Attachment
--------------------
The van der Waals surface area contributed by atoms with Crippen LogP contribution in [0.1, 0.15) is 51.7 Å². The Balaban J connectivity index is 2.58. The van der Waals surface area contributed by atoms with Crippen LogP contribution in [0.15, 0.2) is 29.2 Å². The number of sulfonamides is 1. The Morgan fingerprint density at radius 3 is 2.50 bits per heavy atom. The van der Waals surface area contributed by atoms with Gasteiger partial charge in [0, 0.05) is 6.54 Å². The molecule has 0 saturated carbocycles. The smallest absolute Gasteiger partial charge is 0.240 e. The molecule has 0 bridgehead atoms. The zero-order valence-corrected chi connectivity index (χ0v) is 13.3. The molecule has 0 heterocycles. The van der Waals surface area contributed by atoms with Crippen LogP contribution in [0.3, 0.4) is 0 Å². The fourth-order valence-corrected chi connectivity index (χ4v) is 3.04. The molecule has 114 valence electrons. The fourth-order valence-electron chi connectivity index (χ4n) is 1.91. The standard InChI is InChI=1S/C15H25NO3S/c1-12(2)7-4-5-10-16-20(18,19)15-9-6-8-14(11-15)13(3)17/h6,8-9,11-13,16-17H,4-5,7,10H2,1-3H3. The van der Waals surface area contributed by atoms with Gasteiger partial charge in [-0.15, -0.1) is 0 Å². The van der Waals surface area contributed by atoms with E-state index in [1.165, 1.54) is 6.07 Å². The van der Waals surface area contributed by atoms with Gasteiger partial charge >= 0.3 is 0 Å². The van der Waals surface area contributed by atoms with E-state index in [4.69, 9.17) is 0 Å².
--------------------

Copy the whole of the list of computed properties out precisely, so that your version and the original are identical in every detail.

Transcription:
The van der Waals surface area contributed by atoms with Crippen LogP contribution in [0.1, 0.15) is 51.7 Å². The Balaban J connectivity index is 2.58. The van der Waals surface area contributed by atoms with Crippen LogP contribution in [0.15, 0.2) is 29.2 Å². The number of sulfonamides is 1. The Morgan fingerprint density at radius 3 is 2.50 bits per heavy atom. The van der Waals surface area contributed by atoms with Gasteiger partial charge in [0, 0.05) is 6.54 Å². The molecule has 0 saturated carbocycles. The smallest absolute Gasteiger partial charge is 0.240 e. The molecule has 0 bridgehead atoms. The zero-order valence-corrected chi connectivity index (χ0v) is 13.3. The molecule has 0 heterocycles. The van der Waals surface area contributed by atoms with Crippen LogP contribution in [0.3, 0.4) is 0 Å². The fourth-order valence-corrected chi connectivity index (χ4v) is 3.04. The molecule has 114 valence electrons. The fourth-order valence-electron chi connectivity index (χ4n) is 1.91. The standard InChI is InChI=1S/C15H25NO3S/c1-12(2)7-4-5-10-16-20(18,19)15-9-6-8-14(11-15)13(3)17/h6,8-9,11-13,16-17H,4-5,7,10H2,1-3H3. The van der Waals surface area contributed by atoms with Gasteiger partial charge in [-0.15, -0.1) is 0 Å². The van der Waals surface area contributed by atoms with E-state index in [1.165, 1.54) is 6.07 Å². The van der Waals surface area contributed by atoms with Gasteiger partial charge >= 0.3 is 0 Å². The van der Waals surface area contributed by atoms with E-state index in [4.69, 9.17) is 0 Å².